Most nights, Lisa Jaafar heads to the Singapore red-light district of Geylang, and stands in the streets waiting for men to buy her services – S$50 (US$37) for 30 minutes of her time. Five years ago, when business was brisk, she could earn more than S$200 in about five hours, then head home to her two children. Working a five-day week, she would make about S$4,000 a month, tax free. But now, she says, there are fewer clients on the streets.
When Indonesian retiree Gunawan Soegianto needed surgery for a recent ear infection he had no hesitation in heading off to his medical centre of choice – in Malaysia. Soegianto, 67, is no stranger to heading abroad for treatment – he has travelled to Mahkota Medical Centre in Malacca twice-yearly for the past five years to get full-body check-ups, taking his extended family with him when he goes.
Since 2014, June Chua, 44, has been housing homeless transgender women in a shelter in an effort to help them get their lives back together. She has helped nine such women, and since end of last year, added more structure to her shelter. The women now are attached to social workers who help them get financial aid, and even jobs. But despite The T Project’s charitable function, Chua has been unable to register the organisation as a non-profit.
Muck Rack makes it simple to find people, tweets, or articles that mention any name, keyword, company, hashtag etc. We've compiled this guide to help you make the most of your search.
Selecting a term
Start searching tweets, articles from media outlets, articles mentioned in tweets, journalists'
names, titles and bios with some suggested searches:
Companies or Topics (e.g. iPhone, Microsoft)
Phrases (e.g. "cloud computing") — use quotes to keep the terms together
Twitter handles (e.g. @username) — returns those who have mentioned or replied to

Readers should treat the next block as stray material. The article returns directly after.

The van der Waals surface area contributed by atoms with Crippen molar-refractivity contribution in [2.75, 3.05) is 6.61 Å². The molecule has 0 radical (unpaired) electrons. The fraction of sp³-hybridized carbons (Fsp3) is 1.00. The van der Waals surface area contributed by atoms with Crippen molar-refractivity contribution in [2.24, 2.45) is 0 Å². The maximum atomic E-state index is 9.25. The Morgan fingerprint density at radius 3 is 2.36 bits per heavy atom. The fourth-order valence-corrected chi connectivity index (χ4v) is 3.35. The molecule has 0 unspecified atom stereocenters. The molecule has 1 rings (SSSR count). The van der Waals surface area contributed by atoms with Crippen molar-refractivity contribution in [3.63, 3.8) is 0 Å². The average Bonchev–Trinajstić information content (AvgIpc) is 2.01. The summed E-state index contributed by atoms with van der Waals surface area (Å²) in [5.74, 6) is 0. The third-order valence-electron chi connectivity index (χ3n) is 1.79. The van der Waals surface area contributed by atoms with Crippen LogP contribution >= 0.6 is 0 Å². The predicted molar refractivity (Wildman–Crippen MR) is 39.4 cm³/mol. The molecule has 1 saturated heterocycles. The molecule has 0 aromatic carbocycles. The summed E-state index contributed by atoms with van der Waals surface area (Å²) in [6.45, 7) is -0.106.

Names (e.g. "David Pogue")
Hashtags (e.g. #sxsw, #london2012)
Bio details (e.g. vegan, Olympics, father)
Muck Rack's Advanced Search allows for many boolean operators.
Find results that mention multiple specified terms, use AND or
+. For example, ensure each result contains both Elon Musk and Mark Zuckerberg by
searching Musk AND Zuckerberg or Musk + Zuckerberg.
Use the operators OR or , to broaden your search when you'd like either of
multiple terms to appear in results. (This is the default behavior of our search when no operators
are used). For example, results will contain either cake or cookie by searching cake OR cookie or cake,cookie
Use NOT or - to subtract results from your search. For
example, searching Disney will yield results about the Walt Disney Company as well as Walt Disney
World Resort. To exclude mentions of Disney World, search for Disney -World or Disney
When using one of these operators with a phrase, enclose it in quotation marks. For example, you can
find results about smartphones excluding Apple's iPhone 4S by searching smartphone -"iPhone
Exact case matching or punctuation
If you're searching for a brand name or keyword that relies on specific punctuation marks or capitalization, you can
find results that match your exact query by adding matchcase: before the keyword you're searching for, like matchcase:E*TRADE .
Use parentheses to separate multiple
boolean phrases. For example, to find journalists talking about having fun in Disney World or
Disneyland, search for ("disney world" OR disneyland) AND fun.
An asterisk can be used to search for any variation of a root word truncated by the asterisk. For example, searching for admin* will return results for administrator, administration, administer, administered, etc.
A near operator is an AND operator where you can control the distance between the words. You can vary the distance the near operation uses by adding a forward slash and number (between 0-99) such as strawberries NEAR/10 "whipped cream", which means the strawberries must exist within 10 words of "whipped cream".